About the League

About The League

American Association of Independent Professional Baseball The American Association is one of the great names in the history of baseball leagues in the United States. The first American Association was formed in 1902 as an independent minor league for the larger cities in the Midwest. The original members of the league were the St. Paul Apostles, the Minneapolis Millers, the Kansas City cowboys, the Toledo Mud Hens, the Indianapolis Indians, the Louisville Colonels, the Milwaukee Brewers, and the Columbus (OH) Senators. The following year, the American Association joined the National Association of Professional Baseball Leagues (the minor league organization), and for the next half century, the league was arguably the most influential minor league in all of baseball.

Great players such as Ted Williams, Mickey Mantle, and Willie Mays starred in league ballparks, and the Junior World Series was a major event in the U.S. sporting world. In 1944, more than 50,000 fans showed up for a crucial JWS game between Louisville In 1953, major league baseball saw the first movement of franchises since the turn of the century as the Boston Braves moved to Milwaukee.

Over the next decade, the American Association would also lose Kansas City, Minneapolis, and St. Paul to major league baseball. At the same time, minor league baseball was going through a serious decline. In earlier years, minor league teams could work without a major league working agreement, but the economics of minor league baseball had changed. It was now imperative to have a major league agreement for the team’s survival, but the major leagues were streamlining their lists of affiliates. The advent of television, air conditioning, and suburbia were also a factor in the decline of the minors, and in 1963, the American Association would close its doors.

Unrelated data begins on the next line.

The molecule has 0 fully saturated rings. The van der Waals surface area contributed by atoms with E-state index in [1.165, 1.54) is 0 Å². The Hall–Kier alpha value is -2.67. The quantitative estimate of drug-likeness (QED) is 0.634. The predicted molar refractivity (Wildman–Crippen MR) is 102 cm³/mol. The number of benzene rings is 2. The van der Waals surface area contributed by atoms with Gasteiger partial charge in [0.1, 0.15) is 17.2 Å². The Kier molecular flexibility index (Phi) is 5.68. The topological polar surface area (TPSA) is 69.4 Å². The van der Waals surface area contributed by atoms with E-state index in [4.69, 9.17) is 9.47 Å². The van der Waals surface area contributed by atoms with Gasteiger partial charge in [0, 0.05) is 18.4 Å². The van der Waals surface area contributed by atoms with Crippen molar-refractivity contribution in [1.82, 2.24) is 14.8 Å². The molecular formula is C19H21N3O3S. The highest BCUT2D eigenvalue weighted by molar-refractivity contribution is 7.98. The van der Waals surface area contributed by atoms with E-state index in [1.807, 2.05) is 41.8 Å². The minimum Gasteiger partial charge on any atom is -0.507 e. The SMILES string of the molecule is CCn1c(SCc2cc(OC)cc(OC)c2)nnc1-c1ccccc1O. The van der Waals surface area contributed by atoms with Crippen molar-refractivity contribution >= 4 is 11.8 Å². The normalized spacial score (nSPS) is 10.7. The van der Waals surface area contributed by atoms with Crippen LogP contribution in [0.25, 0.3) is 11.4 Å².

The Pacific Coast League and the International League absorbed the surviving minor league teams. In 1969, the American Association returned as the expansion of major league baseball created a need for more Class AAA farm clubs. The original six members of the returning Association were the Indianapolis Indians, the Omaha Royals, the Tulsa Oilers, the Denver Bears, the Iowa Oaks, and the Oklahoma City 89ers. The following year the league would go to eight clubs with the addition of Wichita and Evansville. The league remained fairly stable until 1997 when minor league baseball decided to realign and the American Association would again be dropped. As in the prior demise of the league, teams would be absorbed by the other two AAA leagues.

In the fall of 2005, the possibility of a revival of the American Association was discussed. Teams from two independent leagues, the Northern League and the Central League, proposed coming together to form a “super” independent league. Two of the cities in the discussions, St. Paul and Fort Worth, had been members of the old American Association, and the geography was similar to that of the original league.

With the history and precedent set by its namesake, the American Association of Independent Baseball was formed on October 11, 2005.